“Speak to all the congregation of the people of Israel and say to them: You shall be holy, for I the Lord your God am holy.” (Leviticus 19:2, NRSV)
“Set yourselves apart for a holy life. Live a holy life, because I am God, your God. Do what I tell you; live the way I tell you. I am the God who makes you holy.” (Leviticus 20:7-8, MSG)
The ancient Israelites, through a series of regulations about what to wear and not wear, what to eat and not eat, how to relate to one another, etc. were continually reminded of God’s holiness. The importance of a pure life freed people from the drag of unholy living. Rather than following the crowd into mob action that damages people and property, holy living goes against the grain of popularity and seeks purity of life.
Jesus said, “Blessed are the pure in heart, for they will see God.” (Matthew 5:8, NIV)
Holiness means finding creative ways of connecting to one another, making a living, and promoting the common good of all persons. Holiness doesn’t involve impatience, tunnel vision, and allowing our shadow selves to call the shots. Holiness does involve expressions of love, peace, and unity – the very qualities that characterize God himself.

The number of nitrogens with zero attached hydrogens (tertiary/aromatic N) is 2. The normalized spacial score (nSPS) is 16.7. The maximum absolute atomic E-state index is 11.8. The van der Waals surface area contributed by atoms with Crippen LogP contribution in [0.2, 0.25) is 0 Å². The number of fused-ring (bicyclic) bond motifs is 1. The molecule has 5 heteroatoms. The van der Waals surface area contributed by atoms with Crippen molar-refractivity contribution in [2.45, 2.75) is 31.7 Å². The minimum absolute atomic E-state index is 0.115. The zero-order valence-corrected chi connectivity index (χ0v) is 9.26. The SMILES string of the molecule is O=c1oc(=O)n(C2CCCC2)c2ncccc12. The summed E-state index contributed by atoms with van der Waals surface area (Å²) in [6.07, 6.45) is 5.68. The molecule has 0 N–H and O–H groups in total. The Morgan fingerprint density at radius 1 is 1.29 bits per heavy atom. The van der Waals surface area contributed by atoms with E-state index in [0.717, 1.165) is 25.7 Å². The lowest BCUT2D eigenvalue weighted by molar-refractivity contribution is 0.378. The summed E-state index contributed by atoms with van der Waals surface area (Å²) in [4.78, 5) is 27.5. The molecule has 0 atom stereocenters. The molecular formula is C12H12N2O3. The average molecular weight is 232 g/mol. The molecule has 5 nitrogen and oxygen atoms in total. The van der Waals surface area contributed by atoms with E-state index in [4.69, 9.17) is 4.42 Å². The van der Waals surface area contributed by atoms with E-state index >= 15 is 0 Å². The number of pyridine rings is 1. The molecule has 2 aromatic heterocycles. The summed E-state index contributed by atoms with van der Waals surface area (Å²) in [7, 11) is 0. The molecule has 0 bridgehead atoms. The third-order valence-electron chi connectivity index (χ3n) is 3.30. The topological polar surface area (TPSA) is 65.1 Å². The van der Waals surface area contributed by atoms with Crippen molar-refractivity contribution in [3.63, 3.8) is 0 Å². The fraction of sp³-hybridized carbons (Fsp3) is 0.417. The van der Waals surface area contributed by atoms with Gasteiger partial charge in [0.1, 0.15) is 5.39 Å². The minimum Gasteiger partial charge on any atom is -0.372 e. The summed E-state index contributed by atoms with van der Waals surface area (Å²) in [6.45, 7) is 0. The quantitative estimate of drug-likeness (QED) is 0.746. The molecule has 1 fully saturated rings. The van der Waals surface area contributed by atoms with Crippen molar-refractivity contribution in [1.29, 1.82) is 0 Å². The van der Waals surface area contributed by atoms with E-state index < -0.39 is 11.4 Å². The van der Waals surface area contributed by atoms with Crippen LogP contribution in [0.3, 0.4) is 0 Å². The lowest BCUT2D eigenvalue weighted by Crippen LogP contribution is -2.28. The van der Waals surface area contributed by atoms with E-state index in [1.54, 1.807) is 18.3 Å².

Confidence is born of trust in God’s kindness. Clarity of thought comes from immersing ourselves in God’s non-anxious presence. A holy life arises with the awareness and acknowledgment that God is with us.
Holiness can and must be an integral piece of meeting our basic human needs:
A significant part of holiness is being set apart from things which will harm us. To be holy means to avoid the stuff that separated us from God.
It is obvious what kind of life develops out of trying to get your own way all the time: repetitive, loveless, cheap sex; a stinking accumulation of mental and emotional garbage; frenzied and joyless grabs for happiness; trinket gods; magic-show religion; paranoid loneliness; cutthroat competition; all-consuming-yet-never-satisfied wants; a brutal temper; an impotence to love or be loved; divided homes and divided lives; small-minded and lopsided pursuits; the vicious habit of depersonalizing everyone into a rival; uncontrolled and uncontrollable addictions; ugly parodies of community. I could go on. (Galatians 5:19-21, MSG)